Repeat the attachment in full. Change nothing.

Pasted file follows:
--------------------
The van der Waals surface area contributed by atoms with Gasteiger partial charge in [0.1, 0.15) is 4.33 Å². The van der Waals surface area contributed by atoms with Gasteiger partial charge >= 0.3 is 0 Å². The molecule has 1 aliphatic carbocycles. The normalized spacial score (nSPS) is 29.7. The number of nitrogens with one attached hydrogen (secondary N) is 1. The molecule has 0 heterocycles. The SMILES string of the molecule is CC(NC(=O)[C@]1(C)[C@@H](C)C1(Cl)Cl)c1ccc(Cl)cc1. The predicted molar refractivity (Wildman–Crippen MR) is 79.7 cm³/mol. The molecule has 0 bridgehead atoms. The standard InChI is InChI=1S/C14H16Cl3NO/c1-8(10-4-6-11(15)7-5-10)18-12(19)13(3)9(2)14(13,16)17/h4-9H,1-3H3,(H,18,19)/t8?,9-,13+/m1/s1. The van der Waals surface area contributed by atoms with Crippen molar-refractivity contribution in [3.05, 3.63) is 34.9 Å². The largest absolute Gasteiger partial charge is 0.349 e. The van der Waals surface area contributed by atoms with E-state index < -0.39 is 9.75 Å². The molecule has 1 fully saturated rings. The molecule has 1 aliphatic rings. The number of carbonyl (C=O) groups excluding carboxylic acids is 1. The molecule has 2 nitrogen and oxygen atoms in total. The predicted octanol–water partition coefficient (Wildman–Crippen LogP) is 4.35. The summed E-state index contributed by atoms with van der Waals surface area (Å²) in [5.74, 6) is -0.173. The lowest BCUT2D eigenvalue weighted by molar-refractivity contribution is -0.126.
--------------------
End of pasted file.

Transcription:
The van der Waals surface area contributed by atoms with Gasteiger partial charge in [0.1, 0.15) is 4.33 Å². The van der Waals surface area contributed by atoms with Gasteiger partial charge >= 0.3 is 0 Å². The molecule has 1 aliphatic carbocycles. The normalized spacial score (nSPS) is 29.7. The number of nitrogens with one attached hydrogen (secondary N) is 1. The molecule has 0 heterocycles. The SMILES string of the molecule is CC(NC(=O)[C@]1(C)[C@@H](C)C1(Cl)Cl)c1ccc(Cl)cc1. The predicted molar refractivity (Wildman–Crippen MR) is 79.7 cm³/mol. The molecule has 0 bridgehead atoms. The standard InChI is InChI=1S/C14H16Cl3NO/c1-8(10-4-6-11(15)7-5-10)18-12(19)13(3)9(2)14(13,16)17/h4-9H,1-3H3,(H,18,19)/t8?,9-,13+/m1/s1. The van der Waals surface area contributed by atoms with Crippen molar-refractivity contribution in [3.05, 3.63) is 34.9 Å². The largest absolute Gasteiger partial charge is 0.349 e. The van der Waals surface area contributed by atoms with E-state index < -0.39 is 9.75 Å². The molecule has 1 fully saturated rings. The molecule has 1 aliphatic rings. The number of carbonyl (C=O) groups excluding carboxylic acids is 1. The molecule has 2 nitrogen and oxygen atoms in total. The predicted octanol–water partition coefficient (Wildman–Crippen LogP) is 4.35. The summed E-state index contributed by atoms with van der Waals surface area (Å²) in [5.74, 6) is -0.173. The lowest BCUT2D eigenvalue weighted by molar-refractivity contribution is -0.126.